Asian stocks dropped for a fifth day as Chinese shares extended Monday’s slump. Commodity companies and consumer firms led the fall.
The Shanghai Composite Index lost 1.7 percent for a two-day 10 percent slide as investors questioned the government’s ability to prop up shares. Nitto Denko Corp. retreated 4.1 percent in Tokyo after profit missed analyst estimates. Toyota Motor Corp. and Mitsubishi UFJ Financial Group Inc. each declined more than 1 percent, the biggest drags on the regional gauge.
The MSCI Asia Pacific Index declined 0.5 percent to 140.26 as of 4:20 p.m. in Hong Kong, extending its five-day fall to 3.5 percent. Chinese policy makers said they haven’t withdrawn support, after the Shanghai Composite plunged the most in eight years on Monday. Still, investors remained concerned that financial-market turmoil will curb growth in the world’s second-largest economy, and bolstered speculation the Federal Reserve will keep U.S. interest rates lower for longer.
“Extreme caution is needed here,” said Matthew Sherwood, Sydney-based head of investment strategy at Perpetual Ltd., which manages the equivalent of $24 billion. “The return of market volatility in China will be a significant discussion point at the U.S. Fed. in terms of what this is telling us about the Chinese economy. There is a lot of global weakness and significant external risk.”
Hong Kong’s Hang Seng Index climbed 0.6 percent, after dropping to its lowest level in three weeks on Monday. The Hang Seng China Enterprises Index slid 0.5 percent. The CSI 300 Index retreated 0.2 percent, erasing most of an earlier decline as steep as 5 percent.
Chinese traders reduced leveraged stock bets on Monday by the most in two weeks as the stock plunge erased $613 billion in value. The securities regulator assured investors in a statement after the market closed the government hasn’t withdrawn support for equities.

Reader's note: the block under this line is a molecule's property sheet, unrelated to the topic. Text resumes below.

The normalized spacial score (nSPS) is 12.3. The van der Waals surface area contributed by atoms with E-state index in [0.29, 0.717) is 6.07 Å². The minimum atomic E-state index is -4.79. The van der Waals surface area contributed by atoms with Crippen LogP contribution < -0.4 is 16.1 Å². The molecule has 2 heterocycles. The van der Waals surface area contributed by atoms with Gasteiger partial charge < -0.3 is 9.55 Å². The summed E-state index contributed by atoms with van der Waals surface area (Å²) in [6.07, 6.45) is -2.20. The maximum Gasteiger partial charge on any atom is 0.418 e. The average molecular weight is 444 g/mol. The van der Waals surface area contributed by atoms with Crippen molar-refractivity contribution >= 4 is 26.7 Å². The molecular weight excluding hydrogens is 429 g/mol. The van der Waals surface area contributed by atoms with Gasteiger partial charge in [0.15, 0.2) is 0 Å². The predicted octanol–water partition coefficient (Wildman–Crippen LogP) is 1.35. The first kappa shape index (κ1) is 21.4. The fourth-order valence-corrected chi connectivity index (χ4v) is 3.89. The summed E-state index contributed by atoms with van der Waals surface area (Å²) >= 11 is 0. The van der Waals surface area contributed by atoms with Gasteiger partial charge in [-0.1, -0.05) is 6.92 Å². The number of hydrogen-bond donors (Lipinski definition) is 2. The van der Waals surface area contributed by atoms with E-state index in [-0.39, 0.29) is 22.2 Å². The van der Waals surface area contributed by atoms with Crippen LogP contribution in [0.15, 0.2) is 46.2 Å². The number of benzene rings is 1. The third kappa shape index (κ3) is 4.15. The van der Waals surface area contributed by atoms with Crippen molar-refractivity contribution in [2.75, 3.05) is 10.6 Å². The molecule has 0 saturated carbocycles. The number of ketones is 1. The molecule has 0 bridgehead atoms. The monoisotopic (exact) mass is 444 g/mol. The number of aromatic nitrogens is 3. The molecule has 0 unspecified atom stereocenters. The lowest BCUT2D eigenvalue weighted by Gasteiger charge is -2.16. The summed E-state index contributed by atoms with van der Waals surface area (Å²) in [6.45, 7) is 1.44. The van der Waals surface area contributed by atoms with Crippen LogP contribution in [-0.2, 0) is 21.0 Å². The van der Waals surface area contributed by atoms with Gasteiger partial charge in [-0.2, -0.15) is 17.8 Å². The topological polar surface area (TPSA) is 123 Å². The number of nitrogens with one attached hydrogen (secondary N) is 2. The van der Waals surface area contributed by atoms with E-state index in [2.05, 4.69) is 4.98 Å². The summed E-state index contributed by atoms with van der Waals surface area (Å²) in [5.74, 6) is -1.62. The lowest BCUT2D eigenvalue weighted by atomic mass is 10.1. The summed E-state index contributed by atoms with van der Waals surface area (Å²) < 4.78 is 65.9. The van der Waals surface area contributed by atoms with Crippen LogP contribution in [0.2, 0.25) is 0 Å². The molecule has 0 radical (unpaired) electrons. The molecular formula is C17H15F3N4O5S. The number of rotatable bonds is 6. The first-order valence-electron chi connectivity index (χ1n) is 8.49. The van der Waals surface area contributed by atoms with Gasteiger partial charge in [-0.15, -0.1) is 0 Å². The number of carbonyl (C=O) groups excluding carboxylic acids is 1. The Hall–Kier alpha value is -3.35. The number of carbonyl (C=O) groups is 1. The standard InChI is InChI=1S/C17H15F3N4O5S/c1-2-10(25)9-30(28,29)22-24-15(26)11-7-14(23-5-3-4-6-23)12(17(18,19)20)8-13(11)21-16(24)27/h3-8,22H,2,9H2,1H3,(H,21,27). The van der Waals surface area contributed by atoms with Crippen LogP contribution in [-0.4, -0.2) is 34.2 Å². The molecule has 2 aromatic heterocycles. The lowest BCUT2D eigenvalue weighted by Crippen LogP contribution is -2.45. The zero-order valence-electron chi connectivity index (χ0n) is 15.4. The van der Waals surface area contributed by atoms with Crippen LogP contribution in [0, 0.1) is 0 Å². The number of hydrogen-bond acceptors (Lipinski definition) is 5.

“Valuations remain fairly high and there are still people who lost money in the second quarter and who’d like to get out but they can not,” Dariusz Kowalczyk, a strategist at Credit Agricole CIB, told Bloomberg TV in Hong Kong. “The government continues to believe they have to stabilize the equity market.”
The probability that the Fed will increase its benchmark rate at its September meeting fell to 37 percent from 40 percent on Monday, according to futures data compiled by Bloomberg. The central bank has kept its benchmark in a range between zero and 0.25 percent since December 2008 to spur growth.
Fed Chair Janet Yellen, who will oversee a two-day Federal Open Market Committee meeting beginning on Tuesday, reiterated in congressional testimony this month that that she expects the central bank to raise its benchmark rate this year, while emphasizing that the pace of increases will likely be gradual.
Japan’s Topix index declined 0.5 percent. Singapore’s Straits Times Index slid 0.8 percent and South Korea’s Kospi index was little changed. Australia’s S&P/ASX 200 Index slid 0.1 percent and New Zealand’s NZX 50 Index lost 0.4 percent.
The China Securities Regulatory Commission will continue to “stabilize” the market and “prevent systemic risk,” spokesman Zhang Xiaojun said in a statement on Monday. He was responding to media reports saying the government was pulling back from support measures adopted after China’s stock market began tumbling last month, according to the statement.
The International Monetary Fund recently urged China to unwind its support measures, saying share prices should be allowed to settle through market forces, a person familiar with the matter said last week.
E-mini futures on the S&P 500 rose 0.3 percent after the underlying gauge on Monday fell 0.6 percent.
Read this next:
- Analyst Who Predicted Bottom for Shanghai Stocks Sees Further 14% Plunge
- China Stocks Extend Drop While Europe Futures Gain; Oil Retreats
- BofA: Get Ready for 'Relentless Selling' Pressure in Chinese Stocks